A major health concern worldwide, Chronic Kidney Disease affects millions of people, radically curtailing their quality of life. The affected people lead difficult lives, dreading the eventuality of dialysis or the need for transplantation. A little more care and awareness about healthy living can drastically reduce the risk of developing Kidney ailments. Our Kidneys play the vital role of filtering and removing the waste and excess fluids from our blood and body on a continuous basis. A problem in the functioning of the Kidneys can therefore be extremely dangerous, and life threatening in the long term. Chronic Kidney Disease refers to a gradual loss of Kidney function - in either one or both the Kidneys. A failure to reduce the progression of the disease can lead to complete Kidney damage. A large number of people go through dialysis or artificial removal of waste from the blood, when the Kidneys lose their function - and many of these patients are advised Kidney transplantation. Much like cardiovascular disease, Kidney disease too is in many ways a lifestyle disorder and can be controlled and prevented by adopting healthy ways of living, says Dr Anupam Roy, Consultant - Nephrology, Columbia Asia Hospital, Gurgaon. Particularly susceptible are people who are diabetic, as almost 50 per cent of them develop Kidney damage at some point of time in their lives. Do follow Dr. Roy’s Golden Rules:
1. Know your family medical history: Knowing this is half the job done, as it prepares you to do something about your risk factors. People who have parents or other relatives with Kidney disease are genetically predisposed to developing it. Talk to a doctor about how this puts you at greater risk and what preventive steps you should take to reduce your risk. If you are at greater risk, make sure you get your Kidney functions tested, to know about the health of your Kidneys. Often, many people discover that they have renal disease though there were no ‘symptoms’.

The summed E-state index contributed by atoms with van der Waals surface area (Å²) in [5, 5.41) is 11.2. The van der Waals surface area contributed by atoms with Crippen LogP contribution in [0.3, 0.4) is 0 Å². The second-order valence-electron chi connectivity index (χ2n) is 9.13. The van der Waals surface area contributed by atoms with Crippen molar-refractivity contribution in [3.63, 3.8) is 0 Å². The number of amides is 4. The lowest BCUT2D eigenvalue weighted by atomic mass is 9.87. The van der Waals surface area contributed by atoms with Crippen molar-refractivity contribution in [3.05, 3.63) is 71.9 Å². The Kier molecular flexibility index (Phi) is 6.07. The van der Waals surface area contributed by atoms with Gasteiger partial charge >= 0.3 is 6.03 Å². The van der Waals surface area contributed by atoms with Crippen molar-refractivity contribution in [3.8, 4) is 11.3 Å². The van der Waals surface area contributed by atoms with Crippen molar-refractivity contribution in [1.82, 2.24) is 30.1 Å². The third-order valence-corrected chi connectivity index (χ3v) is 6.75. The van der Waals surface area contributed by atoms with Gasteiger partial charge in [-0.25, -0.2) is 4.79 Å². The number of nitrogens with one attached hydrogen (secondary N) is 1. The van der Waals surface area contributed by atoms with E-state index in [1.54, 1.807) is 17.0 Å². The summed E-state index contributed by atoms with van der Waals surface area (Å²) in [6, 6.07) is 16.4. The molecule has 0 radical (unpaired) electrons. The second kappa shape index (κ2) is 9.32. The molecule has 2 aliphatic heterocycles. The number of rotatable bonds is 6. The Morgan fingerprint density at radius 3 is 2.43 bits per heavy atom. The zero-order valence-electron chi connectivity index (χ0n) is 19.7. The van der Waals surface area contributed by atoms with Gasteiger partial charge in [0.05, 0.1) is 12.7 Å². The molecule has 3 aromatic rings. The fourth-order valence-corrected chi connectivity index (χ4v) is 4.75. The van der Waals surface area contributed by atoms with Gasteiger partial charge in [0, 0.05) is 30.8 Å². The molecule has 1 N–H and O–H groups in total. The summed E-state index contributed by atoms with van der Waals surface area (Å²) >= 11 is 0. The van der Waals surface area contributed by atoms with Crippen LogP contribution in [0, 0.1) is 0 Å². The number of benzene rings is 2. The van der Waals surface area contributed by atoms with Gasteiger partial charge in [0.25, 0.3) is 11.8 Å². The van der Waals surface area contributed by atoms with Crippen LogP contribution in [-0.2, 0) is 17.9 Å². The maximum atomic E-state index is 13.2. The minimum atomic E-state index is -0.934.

2. Keep your blood sugar level under check: Having diabetes compounds your chances of developing Kidney disease. It is important for people with diabetes to have regular Kidney function tests, to try and detect any anomalies at an early stage. If detected early, Kidney damage from diabetes can be reduced or prevented.
3. Manage blood pressure: Hypertension increases your risk of developing Kidney damage. If you have a family trait of hypertension and Kidney disease, keep a strict check over your blood pressure. Manage it by living a healthy life and sticking to advised medication. Maintain your cholesterol levels.
4. Live an active life: Being overweight increases your risk of developing diabetes and high blood pressure, which are major risk factors for Kidney disease.
5. Eat healthy: Eat a healthy diet, light and fresh, with plenty of fruits and vegetables. Reduce the consumption of food items that are rich in empty calories, reduce your salt intake and cut down on processed and packaged foods. Consult a dietician to advise you on a Kidney-friendly diet.
6. Quit harmful habits: Excessive drinking doesn’t just cause damage to the liver, it also increases the risk of Kidney damage. Similarly, excessive smoking doesn’t just harm the lungs, but also affects Kidney health.
7. Maintain a healthy fluid intake: Consuming plenty of water and other fluids helps the Kidneys clear sodium, urea and other toxins from the body in a healthy way and keeps the Kidneys in good health. How much of fluid intake is right for a person depends on several factors - including the climate, health condition of the person, physical exercise levels and whether the person is pregnant or breast- feeding.
8. Consume Kidney-safe drugs: Excessive intake of Over-The-Counter pills, painkillers and analgesics such as ibuprofen is not a healthy practice. When consumed on a regular basis, some of these drugs can harm the Kidneys. Make sure your doctor, not your friendly chemist, prescribes your drugs.